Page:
China’s economy, critical to Xi’s grip on power, was slowing even before the COVID-19 pandemic, and policies enacted over the past three years have only heightened the reality that the country is stuck in a middle-income trap. By not freeing markets and stifling the technology sector, Xi has expanded China’s problematic state-owned enterprises. Worse, there are no indications that China is taking decisive steps to stop a housing market collapse that has been developing for more than a year after China Everglade Group announced that it was under “tremendous pressure” and would not be able to pay back debts exceeding $300 billion. Home prices have plummeted every month since then.
Worse, among some segments of China’s youth, the expressions of “lying flat” and “let it rot” have gained traction. These expressions suggest that the political and economic environment has been tempered to the point where voices are suppressed and the expectations of youth have been dramatically lowered. This has inspired a counter-culture, where youth are more content with quality of life instead of the pressures associated with a tight labor market and pressures to work hard during grueling work shifts for material gains. To lie flat is to release oneself from the crush of modern life where competition is intense. However, for Xi and CCP leadership, this passive resistance to a national drive for economic development should be troubling and is contrary to national ambitions in his “New Era”. When the body politic is passive when action and initiative are called for allows solvable problems to fester. This is a common problem with autocratic rule.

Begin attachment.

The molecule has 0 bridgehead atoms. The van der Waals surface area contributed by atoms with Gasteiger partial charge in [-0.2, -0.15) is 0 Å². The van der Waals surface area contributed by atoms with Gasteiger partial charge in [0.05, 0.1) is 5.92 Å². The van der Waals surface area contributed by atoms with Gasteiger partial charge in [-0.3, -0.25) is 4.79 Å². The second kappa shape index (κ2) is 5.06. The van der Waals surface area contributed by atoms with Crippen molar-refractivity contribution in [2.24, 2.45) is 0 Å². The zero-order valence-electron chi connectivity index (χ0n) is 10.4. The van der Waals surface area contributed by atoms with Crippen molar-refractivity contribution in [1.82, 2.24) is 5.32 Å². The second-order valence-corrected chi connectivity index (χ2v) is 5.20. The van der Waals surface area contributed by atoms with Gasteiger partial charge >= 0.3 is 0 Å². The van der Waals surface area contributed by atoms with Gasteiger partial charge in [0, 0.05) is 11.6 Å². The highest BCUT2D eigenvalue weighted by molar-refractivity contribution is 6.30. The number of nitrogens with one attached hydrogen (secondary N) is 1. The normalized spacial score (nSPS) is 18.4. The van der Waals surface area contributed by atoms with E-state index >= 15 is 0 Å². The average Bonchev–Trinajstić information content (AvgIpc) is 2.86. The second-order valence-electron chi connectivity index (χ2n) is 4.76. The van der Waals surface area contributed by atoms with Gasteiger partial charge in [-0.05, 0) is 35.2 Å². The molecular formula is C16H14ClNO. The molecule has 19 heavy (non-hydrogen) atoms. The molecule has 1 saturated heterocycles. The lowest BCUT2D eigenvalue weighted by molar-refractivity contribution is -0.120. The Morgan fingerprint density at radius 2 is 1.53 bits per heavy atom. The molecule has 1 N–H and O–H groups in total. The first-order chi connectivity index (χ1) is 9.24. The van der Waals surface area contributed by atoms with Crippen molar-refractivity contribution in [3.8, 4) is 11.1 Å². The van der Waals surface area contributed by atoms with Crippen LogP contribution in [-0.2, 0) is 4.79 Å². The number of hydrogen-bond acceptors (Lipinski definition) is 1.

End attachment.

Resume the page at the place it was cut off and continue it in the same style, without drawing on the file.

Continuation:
Coinciding with Xi’s third term in office is a demographic crisis of epic proportions, which will see China’s population shrink from 1.44 billion today to under 800 million by 2100, which will severely hamper efforts to stimulate growth and swiftly manage national economic problems. China is only now taking advantage of a so-called “demographic dividend” now curtailed by multiple economic crises. With China’s youth disappearing, it will be India, its regional rival that will reap the dividend by 2050, when they will have an estimated 300 million more people. Worse, marriage rates in China have fallen to an all-time low.
While protests and expressions of anger and dissatisfaction will not likely bring down China’s autocratic society, their presence does mean that there are large segments of society that are underinvested and under-motivated to preserve it. Xi Jinping did everything in his power to be anointed to a third term, but at this point in China’s trajectory, it is not without reason to suggest that his forceful power grab will result in misdirection and disaster, as there are no dissenting voices left to warn him of calamities of his own making. The nurturing of sycophants could be his undoing.
Paul Scott is a Japan-China specialist and democracy activist who is currently teaching in the Graduate Program in Peace and Conflict Studies at the Universitat Jaume I, Castellón de la Plana, España and at the Catholic University of Lille, France.
Mark S. Cogan is an associate professor of peace and conflict studies at Kansai Gaidai University based in Osaka, Japan and a former communications specialist with the United Nations.